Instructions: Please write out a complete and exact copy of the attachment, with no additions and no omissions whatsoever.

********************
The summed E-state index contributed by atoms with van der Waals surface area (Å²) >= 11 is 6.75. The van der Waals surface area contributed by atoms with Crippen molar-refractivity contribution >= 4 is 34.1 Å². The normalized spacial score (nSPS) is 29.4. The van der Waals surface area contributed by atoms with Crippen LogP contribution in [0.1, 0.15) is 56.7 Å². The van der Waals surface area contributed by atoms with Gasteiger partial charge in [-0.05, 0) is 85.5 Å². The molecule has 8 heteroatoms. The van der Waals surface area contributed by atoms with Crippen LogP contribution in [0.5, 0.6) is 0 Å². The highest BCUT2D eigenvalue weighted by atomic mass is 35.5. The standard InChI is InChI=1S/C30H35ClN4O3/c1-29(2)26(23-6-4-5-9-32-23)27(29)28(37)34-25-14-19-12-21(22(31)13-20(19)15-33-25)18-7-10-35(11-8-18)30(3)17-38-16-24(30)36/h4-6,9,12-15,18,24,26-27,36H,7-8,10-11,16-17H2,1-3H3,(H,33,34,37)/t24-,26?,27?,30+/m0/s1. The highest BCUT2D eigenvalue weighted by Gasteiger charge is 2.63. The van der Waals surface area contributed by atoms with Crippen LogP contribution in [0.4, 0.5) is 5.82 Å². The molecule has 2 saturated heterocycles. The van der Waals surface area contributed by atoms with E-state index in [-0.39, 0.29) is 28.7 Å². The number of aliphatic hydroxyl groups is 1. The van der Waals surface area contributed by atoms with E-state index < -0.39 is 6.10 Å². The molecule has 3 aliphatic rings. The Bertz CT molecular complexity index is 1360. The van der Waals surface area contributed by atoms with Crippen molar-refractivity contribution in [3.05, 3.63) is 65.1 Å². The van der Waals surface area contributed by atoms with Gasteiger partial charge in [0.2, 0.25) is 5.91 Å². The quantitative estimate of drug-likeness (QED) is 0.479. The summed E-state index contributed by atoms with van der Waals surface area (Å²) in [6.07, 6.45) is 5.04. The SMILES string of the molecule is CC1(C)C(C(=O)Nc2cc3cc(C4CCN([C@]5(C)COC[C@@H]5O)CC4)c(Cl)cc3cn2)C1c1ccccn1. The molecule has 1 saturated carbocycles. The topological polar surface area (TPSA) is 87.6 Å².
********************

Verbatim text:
The summed E-state index contributed by atoms with van der Waals surface area (Å²) >= 11 is 6.75. The van der Waals surface area contributed by atoms with Crippen molar-refractivity contribution >= 4 is 34.1 Å². The normalized spacial score (nSPS) is 29.4. The van der Waals surface area contributed by atoms with Crippen LogP contribution in [0.1, 0.15) is 56.7 Å². The van der Waals surface area contributed by atoms with Gasteiger partial charge in [-0.05, 0) is 85.5 Å². The molecule has 8 heteroatoms. The van der Waals surface area contributed by atoms with Crippen LogP contribution in [0.5, 0.6) is 0 Å². The highest BCUT2D eigenvalue weighted by atomic mass is 35.5. The standard InChI is InChI=1S/C30H35ClN4O3/c1-29(2)26(23-6-4-5-9-32-23)27(29)28(37)34-25-14-19-12-21(22(31)13-20(19)15-33-25)18-7-10-35(11-8-18)30(3)17-38-16-24(30)36/h4-6,9,12-15,18,24,26-27,36H,7-8,10-11,16-17H2,1-3H3,(H,33,34,37)/t24-,26?,27?,30+/m0/s1. The highest BCUT2D eigenvalue weighted by Gasteiger charge is 2.63. The van der Waals surface area contributed by atoms with Crippen LogP contribution in [0.4, 0.5) is 5.82 Å². The molecule has 2 saturated heterocycles. The van der Waals surface area contributed by atoms with E-state index in [-0.39, 0.29) is 28.7 Å². The number of aliphatic hydroxyl groups is 1. The van der Waals surface area contributed by atoms with E-state index < -0.39 is 6.10 Å². The molecule has 3 aliphatic rings. The Bertz CT molecular complexity index is 1360. The van der Waals surface area contributed by atoms with Crippen molar-refractivity contribution in [3.05, 3.63) is 65.1 Å². The van der Waals surface area contributed by atoms with Gasteiger partial charge in [0.2, 0.25) is 5.91 Å². The quantitative estimate of drug-likeness (QED) is 0.479. The summed E-state index contributed by atoms with van der Waals surface area (Å²) in [6.07, 6.45) is 5.04. The SMILES string of the molecule is CC1(C)C(C(=O)Nc2cc3cc(C4CCN([C@]5(C)COC[C@@H]5O)CC4)c(Cl)cc3cn2)C1c1ccccn1. The molecule has 1 saturated carbocycles. The topological polar surface area (TPSA) is 87.6 Å².